Vascularization in the tail musculature, which contains red and white muscle fibers, of the prometamorphic anuran tadpole was analyzed quantitatively by scanning electron microscopy (SEM). The sample was fixed in glutaraldehyde and osmium tetroxide; this was followed by freeze-fracturing in liquid nitrogen. As good ultrastructural preservation and reliable identification of capillaries were given by this technique, various morphometric parmeters, cross-sectional capillary area in particular, could be measured exactly.

In red muscle fiber that had a small cross-sectional area (2,060.1 μm2), high capillary density (1,283.5 capillaries/mm2) and a large cross-sectional capillary area (96.4 μm2) was found. Although white fiber (9,372.2 μm2) was 4.6 times greater than red fiber in cross-sectional fiber area, capillary density (95.8 cappilaries/mm2) and cross-sectional fiber area, capillary area (29.5 μm2) were 13.4 times and 3.3 times smaller than those of red fiber, respectively. From these morphometric values the following parameters were evaluated; (1) capillary/muscle fiber number ratio of red muscle fiber (2.64) was 3.0 times greater than that of white fiber (0.89); and (2) total cross-sectional capillary araa per crosssectional area of one muscle fiber was 44.0 times greater for red fiber (1.235.4 μm2/104 μm2) than for white fiber (28.1 üm2/104 μm2). Comparison of the latter parameter between the different fiber types may reflect the differences of real blood supply to them; i.e., red fiber was supplied a 44.0-times richer blood flow than white fiber.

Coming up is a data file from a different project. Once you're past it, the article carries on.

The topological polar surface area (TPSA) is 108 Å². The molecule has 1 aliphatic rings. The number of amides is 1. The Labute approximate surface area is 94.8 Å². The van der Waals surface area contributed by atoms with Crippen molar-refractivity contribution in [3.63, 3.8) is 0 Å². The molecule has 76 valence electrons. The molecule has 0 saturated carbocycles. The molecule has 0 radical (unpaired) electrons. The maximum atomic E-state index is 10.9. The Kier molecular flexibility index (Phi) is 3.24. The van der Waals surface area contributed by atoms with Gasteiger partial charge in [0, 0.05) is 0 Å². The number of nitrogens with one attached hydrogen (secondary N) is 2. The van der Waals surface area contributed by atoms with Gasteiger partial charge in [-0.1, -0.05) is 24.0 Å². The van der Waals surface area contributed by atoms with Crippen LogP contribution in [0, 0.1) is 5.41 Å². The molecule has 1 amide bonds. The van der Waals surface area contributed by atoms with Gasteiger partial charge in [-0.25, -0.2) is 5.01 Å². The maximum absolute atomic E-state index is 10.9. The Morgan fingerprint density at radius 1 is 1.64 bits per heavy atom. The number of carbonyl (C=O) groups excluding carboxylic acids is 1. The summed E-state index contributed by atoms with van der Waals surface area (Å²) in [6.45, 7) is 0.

Advantages of morphometric study by SEM, and the relationship between obtained parameters for vascularization and blood supply to the different muscle fiber types, are discussed.